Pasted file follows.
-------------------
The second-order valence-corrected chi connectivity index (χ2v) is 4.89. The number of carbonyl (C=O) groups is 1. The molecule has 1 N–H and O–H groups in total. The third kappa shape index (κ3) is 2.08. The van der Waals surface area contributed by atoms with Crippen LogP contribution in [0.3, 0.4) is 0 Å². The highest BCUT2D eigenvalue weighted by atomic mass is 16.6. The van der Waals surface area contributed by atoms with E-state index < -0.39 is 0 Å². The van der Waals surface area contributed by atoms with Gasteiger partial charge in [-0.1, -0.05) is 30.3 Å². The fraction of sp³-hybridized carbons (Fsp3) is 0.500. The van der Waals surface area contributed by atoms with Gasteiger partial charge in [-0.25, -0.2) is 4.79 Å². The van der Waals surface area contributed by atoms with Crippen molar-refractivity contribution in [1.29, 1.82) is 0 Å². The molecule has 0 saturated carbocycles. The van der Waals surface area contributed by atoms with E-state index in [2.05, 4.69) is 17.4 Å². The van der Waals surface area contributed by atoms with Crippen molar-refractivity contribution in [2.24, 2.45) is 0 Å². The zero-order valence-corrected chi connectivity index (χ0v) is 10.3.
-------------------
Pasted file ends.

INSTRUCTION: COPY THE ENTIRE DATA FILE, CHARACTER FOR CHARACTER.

The second-order valence-corrected chi connectivity index (χ2v) is 4.89. The number of carbonyl (C=O) groups is 1. The molecule has 1 N–H and O–H groups in total. The third kappa shape index (κ3) is 2.08. The van der Waals surface area contributed by atoms with Crippen LogP contribution in [0.3, 0.4) is 0 Å². The highest BCUT2D eigenvalue weighted by atomic mass is 16.6. The van der Waals surface area contributed by atoms with E-state index < -0.39 is 0 Å². The van der Waals surface area contributed by atoms with Gasteiger partial charge in [-0.1, -0.05) is 30.3 Å². The fraction of sp³-hybridized carbons (Fsp3) is 0.500. The van der Waals surface area contributed by atoms with Gasteiger partial charge in [-0.25, -0.2) is 4.79 Å². The van der Waals surface area contributed by atoms with Crippen molar-refractivity contribution in [1.29, 1.82) is 0 Å². The molecule has 0 saturated carbocycles. The van der Waals surface area contributed by atoms with E-state index in [2.05, 4.69) is 17.4 Å². The van der Waals surface area contributed by atoms with Crippen molar-refractivity contribution in [2.24, 2.45) is 0 Å². The zero-order valence-corrected chi connectivity index (χ0v) is 10.3.